The longitudinally and laterally extending ribs provide stiffness and rigidity to the lightweight main beam 70 while maintaining the lightweight construction. The upper and lower spaced apart longitudinally extending ribs 72, on the front surface of the main beam 70, also serve to add rigidity to the main beam and form a secure support for the second machine ways, illustrated in the form of respective upper and lower longitudinally extending guide rods 74, 75. The upper and lower guide rods 74, 75 are secured to the longitudinally extending ribs 72 by spaced apart bolts, indicated at 77 in FIG. 6. The upper and lower guide rods 74, 75, fixed to the ribs 72, also provide further stiffness and rigidity to the gantry 15.
The gantry 15 also includes a rearwardly extending housing including interconnected upper, lower and rear walls 80, 81 and 82 (FIGS. 3 and 7) with a longitudinally extending lip 83, 84 turned outwardly from the respective upper and lower walls 80, 81, for purposes to be presently described. The rearwardly extending housing extends throughout substantially the length of the main beam 70 with the rear wall 82 being spaced from the rear surface of the main beam 70 to provide an enclosed space rearwardly of the rear surface of the main beam 70.
The upper and lower walls 80, 81 are fixed to the corresponding upper and lower surfaces of the main beam 70 and extend forwardly thereof, as illustrated in FIGS. 3 and 5. The space within the housing and rearwardly of the rear surface of the main beam 70 is filled with a foam material which hardens to produce a lightweight plastic filler or block 85. As will be noted in FIG. 7, the forward surface of the lightweight plastic block 85 fills and conforms to the configuration of the rear surface of the lightweight metal main beam 70 and serves to add further rigidity and stiffness to the gantry 15, without substantially increasing the weight thereof.
The work station housing 18 is supported for horizontal side-to-side movement along the Y axis on the upper and lower guide rods 74, 75 and drive means is provided for moving the work station housing 18 along the second machine ways from one side to the other of the gantry 15. The drive means includes a drive screw 90 extending between the upper and lower guide rods 74, 75 and being rotatably supported at opposite ends in the side supports 16, 17 (FIG. 7). The end of the drive screw 90 supported in the side support 16 is provided with a drive pulley which is connected to the drive pulley of a reversible drive motor 92 by a timing belt 93. The drive screw 90 threadably penetrates the work station housing 18 and rotation of the drive screw moves the work station longitudinally along the gantry 15, depending upon the direction of rotation of the drive screw 90.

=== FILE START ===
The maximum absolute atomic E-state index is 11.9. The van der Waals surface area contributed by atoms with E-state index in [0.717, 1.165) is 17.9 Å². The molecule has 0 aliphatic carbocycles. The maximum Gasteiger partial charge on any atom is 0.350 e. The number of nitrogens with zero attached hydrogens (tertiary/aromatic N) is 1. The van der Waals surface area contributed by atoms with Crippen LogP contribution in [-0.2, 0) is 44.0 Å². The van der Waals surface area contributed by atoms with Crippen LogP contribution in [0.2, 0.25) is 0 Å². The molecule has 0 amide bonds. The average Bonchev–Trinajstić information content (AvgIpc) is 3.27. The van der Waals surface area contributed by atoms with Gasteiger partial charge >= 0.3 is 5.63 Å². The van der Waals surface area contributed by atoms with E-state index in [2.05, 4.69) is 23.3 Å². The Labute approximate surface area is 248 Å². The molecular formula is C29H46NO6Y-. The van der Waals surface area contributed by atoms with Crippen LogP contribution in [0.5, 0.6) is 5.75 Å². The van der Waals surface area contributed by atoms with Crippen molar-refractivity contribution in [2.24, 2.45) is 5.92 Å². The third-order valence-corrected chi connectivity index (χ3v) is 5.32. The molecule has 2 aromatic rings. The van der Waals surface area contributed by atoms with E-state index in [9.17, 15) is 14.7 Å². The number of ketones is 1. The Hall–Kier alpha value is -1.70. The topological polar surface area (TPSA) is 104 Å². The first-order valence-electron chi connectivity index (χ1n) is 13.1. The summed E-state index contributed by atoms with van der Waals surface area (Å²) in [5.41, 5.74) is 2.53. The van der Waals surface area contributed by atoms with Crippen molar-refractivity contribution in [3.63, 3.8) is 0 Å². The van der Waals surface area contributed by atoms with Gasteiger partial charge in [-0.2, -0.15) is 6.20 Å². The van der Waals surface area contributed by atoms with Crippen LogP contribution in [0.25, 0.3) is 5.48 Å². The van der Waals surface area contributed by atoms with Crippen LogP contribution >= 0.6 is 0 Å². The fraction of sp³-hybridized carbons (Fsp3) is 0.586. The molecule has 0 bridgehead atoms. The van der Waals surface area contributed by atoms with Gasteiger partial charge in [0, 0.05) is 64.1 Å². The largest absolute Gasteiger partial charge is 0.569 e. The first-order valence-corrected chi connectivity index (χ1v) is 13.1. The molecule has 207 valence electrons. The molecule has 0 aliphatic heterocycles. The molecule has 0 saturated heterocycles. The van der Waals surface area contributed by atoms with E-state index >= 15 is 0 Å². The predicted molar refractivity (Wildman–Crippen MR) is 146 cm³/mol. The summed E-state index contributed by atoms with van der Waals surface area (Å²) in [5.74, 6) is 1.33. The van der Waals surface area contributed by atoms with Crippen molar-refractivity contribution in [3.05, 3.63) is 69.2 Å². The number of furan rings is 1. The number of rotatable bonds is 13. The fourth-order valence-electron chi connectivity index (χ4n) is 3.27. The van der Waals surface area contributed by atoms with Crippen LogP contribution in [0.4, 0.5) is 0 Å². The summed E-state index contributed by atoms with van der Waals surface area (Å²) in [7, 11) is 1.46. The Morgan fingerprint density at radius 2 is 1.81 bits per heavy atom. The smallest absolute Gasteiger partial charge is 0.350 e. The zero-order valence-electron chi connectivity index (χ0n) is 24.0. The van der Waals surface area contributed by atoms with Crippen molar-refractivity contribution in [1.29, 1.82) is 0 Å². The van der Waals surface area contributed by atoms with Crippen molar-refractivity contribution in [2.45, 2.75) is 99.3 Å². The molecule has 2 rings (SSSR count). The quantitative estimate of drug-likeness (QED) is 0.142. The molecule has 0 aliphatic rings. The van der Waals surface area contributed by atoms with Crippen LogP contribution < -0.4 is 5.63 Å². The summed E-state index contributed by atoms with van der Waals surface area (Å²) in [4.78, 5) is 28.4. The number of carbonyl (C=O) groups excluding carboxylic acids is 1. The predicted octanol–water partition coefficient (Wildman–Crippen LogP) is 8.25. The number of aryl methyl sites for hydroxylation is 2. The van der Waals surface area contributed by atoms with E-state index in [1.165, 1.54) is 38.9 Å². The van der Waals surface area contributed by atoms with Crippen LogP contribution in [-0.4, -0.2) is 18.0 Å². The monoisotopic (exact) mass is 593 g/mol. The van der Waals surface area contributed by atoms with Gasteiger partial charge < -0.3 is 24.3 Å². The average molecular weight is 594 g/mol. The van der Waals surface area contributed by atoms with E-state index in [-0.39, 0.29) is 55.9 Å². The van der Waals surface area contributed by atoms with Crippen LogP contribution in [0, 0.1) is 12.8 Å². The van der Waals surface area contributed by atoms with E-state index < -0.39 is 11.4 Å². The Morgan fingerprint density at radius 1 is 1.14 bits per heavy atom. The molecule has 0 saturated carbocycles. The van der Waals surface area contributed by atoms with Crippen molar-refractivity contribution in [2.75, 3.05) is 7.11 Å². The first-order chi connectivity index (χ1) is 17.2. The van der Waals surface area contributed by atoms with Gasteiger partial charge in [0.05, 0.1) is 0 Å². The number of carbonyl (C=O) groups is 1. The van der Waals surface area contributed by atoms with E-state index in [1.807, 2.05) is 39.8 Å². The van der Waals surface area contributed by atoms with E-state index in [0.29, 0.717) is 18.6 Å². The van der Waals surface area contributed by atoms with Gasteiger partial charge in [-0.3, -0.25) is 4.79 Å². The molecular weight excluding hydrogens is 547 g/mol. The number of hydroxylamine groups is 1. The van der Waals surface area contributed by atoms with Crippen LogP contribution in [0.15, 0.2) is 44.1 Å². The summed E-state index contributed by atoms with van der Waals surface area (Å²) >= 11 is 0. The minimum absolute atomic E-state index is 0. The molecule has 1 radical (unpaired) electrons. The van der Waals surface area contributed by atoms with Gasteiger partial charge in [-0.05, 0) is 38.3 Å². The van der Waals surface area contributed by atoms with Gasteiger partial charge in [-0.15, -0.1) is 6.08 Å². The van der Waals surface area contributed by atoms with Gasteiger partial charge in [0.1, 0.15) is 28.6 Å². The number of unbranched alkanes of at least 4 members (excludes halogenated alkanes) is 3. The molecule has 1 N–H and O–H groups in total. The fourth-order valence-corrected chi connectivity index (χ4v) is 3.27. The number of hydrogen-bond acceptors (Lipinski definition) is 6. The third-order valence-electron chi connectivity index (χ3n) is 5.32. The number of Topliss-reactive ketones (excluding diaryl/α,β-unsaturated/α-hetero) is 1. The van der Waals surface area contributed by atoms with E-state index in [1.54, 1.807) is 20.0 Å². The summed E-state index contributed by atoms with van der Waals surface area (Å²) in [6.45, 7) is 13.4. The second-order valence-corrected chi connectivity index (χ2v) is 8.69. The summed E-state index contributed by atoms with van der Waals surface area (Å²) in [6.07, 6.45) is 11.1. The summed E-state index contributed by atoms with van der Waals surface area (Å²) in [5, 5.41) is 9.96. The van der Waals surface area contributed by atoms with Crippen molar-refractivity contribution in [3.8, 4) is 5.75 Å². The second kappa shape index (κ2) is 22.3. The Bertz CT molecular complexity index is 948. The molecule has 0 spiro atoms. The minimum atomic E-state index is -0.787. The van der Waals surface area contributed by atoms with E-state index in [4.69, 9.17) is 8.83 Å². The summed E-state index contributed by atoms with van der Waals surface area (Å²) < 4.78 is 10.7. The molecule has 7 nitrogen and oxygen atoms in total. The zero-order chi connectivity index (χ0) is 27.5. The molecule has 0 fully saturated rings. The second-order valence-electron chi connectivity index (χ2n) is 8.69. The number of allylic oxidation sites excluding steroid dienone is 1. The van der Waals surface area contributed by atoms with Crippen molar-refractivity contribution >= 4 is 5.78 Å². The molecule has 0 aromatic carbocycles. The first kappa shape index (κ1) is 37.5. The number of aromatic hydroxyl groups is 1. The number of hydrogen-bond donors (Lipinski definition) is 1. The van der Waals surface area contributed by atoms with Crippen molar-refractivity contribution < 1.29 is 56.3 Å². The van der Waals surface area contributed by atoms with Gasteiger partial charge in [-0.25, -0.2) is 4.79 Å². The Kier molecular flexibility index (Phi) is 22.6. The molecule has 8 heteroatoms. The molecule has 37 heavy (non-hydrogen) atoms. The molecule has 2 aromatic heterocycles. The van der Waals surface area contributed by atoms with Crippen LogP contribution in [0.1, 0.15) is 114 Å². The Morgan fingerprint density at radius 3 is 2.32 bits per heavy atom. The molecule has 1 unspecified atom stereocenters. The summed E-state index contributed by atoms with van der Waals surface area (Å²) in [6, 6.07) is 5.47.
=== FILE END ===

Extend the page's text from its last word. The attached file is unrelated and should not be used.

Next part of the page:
In order to protect the guide rods 74, 75 and the drive screw 90 from entry of dust, sawdust and the like, flexible bellows 95, 96 (FIGS. 1 and 2) are provided on opposite sides of the work station housing 18. The inner ends of the bellows 95, 96 are suitably connected to the work station housing 18 and the outer ends are suitably connected to the side supports 16, 17. As best shown in FIG. 3, the upper and lower medial portions of the bellows 95, 96 are supported for movement along the outwardly turned lips 83, 84 on the forward ends of the upper and lower walls 80, 81 of the rearwardly extending housing.